The AI Issues Trap report from Golin analyses the impact of AI tools on issues and crisis management, based on a survey of 200 communications professionals that was commissioned by the agency.
The research found that nearly 60% of respondents are yet to adjust their reputation management approach to consider AI, with two in three (66%) unsure how to.
One-quarter of the comms professionals surveyed (25%) identified AI as a significant threat to organisational or brand reputation.
The research found that over three-quarters (76%) are specifically concerned about the use of AI tools spreading misinformation about their organisation or brand.
Victoria Brophy, executive vice-president of risk and reputation at Golin, said: “The use of AI tools is completely shifting how we operate issues and crisis management. On the positives, we now have new tools to identify threats such as misinformation, bot networks and malicious acts across digital platforms and social, as well as to spot and predict accelerating issues.
“But generative AI is also providing an accessible way to create powerful misinformation. The proliferation of fake news is not ‘new news’ but, when taken into account with the increasing use of generative AI, it takes on a whole new terrifying force.”
The agency also found that AI tools were less capable than search engines of sharing relevant information on recent corporate issues, being unreliable in telling a nuanced story or outlining a company’s right to reply.
Golin determined that AI tools create “an inaccurate permanent record for issues in the digital sphere” by serving details as fact without vital pieces of context.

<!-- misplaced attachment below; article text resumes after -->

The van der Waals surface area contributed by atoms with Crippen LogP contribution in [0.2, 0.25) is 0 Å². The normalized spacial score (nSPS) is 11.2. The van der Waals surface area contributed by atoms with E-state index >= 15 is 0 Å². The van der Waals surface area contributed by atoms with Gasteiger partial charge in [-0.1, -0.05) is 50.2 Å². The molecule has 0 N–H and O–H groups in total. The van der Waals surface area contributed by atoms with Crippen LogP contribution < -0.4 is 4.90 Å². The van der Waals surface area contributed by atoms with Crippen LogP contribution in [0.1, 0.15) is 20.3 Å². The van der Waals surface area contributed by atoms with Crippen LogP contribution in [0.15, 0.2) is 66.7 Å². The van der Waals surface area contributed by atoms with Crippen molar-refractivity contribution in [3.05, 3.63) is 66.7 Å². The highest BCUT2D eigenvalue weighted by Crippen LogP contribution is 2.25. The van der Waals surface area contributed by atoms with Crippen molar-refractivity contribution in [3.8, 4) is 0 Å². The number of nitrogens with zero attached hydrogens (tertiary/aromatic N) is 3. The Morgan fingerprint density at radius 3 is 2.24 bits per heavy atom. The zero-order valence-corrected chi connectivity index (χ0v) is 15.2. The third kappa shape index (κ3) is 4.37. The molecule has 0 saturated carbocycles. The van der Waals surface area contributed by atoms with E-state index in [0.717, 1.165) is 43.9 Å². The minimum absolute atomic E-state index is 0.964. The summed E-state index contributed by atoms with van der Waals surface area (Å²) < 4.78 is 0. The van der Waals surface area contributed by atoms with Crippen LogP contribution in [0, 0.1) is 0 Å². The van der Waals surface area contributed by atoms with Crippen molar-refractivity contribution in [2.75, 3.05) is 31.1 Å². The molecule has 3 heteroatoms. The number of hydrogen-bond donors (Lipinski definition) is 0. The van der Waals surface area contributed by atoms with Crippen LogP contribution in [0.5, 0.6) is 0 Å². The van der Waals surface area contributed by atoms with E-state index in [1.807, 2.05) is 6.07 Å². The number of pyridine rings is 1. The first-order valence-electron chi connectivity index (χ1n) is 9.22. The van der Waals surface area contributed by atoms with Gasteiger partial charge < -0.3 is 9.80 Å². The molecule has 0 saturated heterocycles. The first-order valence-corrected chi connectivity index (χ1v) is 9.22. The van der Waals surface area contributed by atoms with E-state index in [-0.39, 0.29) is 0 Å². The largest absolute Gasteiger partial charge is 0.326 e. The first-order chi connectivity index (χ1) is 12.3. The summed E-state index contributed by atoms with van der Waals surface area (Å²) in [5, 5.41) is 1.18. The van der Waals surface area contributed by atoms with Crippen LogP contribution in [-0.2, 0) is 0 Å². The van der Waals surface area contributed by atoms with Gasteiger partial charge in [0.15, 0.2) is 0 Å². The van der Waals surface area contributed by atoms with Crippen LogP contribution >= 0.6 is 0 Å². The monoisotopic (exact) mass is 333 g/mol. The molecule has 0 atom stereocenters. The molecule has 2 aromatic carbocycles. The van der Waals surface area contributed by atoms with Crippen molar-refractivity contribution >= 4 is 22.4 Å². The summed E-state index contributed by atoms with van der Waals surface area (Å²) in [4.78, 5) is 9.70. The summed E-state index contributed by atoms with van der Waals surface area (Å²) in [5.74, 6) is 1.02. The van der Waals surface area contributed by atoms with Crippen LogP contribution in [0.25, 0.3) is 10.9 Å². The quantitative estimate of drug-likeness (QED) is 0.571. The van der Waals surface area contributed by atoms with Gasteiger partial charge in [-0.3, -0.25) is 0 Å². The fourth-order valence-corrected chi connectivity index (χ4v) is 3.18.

“Statements to media, amendments or retractions that are a key part of our issues-management toolbox won’t necessarily pull through into AI searches or information-gathering,” explained Brophy.
As a result, she concluded: “The traditional issues-management playbook is no longer effective in the AI-fuelled media and social landscape.”
To help guide organisations through this shift, Golin has created an issues-management methodology that uses data such as ‘volume of mentions’, ‘types of actors’ and ‘length of sustained media conversation’ to assess what to look for when an issue emerges and how it might feature in the permanent record.
Based on analysis of recent issues, including the Bud Light Dylan Mulvaney partnership, Brew Dog and advertising around the World Cup, ITV and Phillip Schofield, and Wetherspoon’s employee issues, the agency identified four core traits that make stories dominate the news agenda: Newness, leadership, active micro-communities and media divisiveness.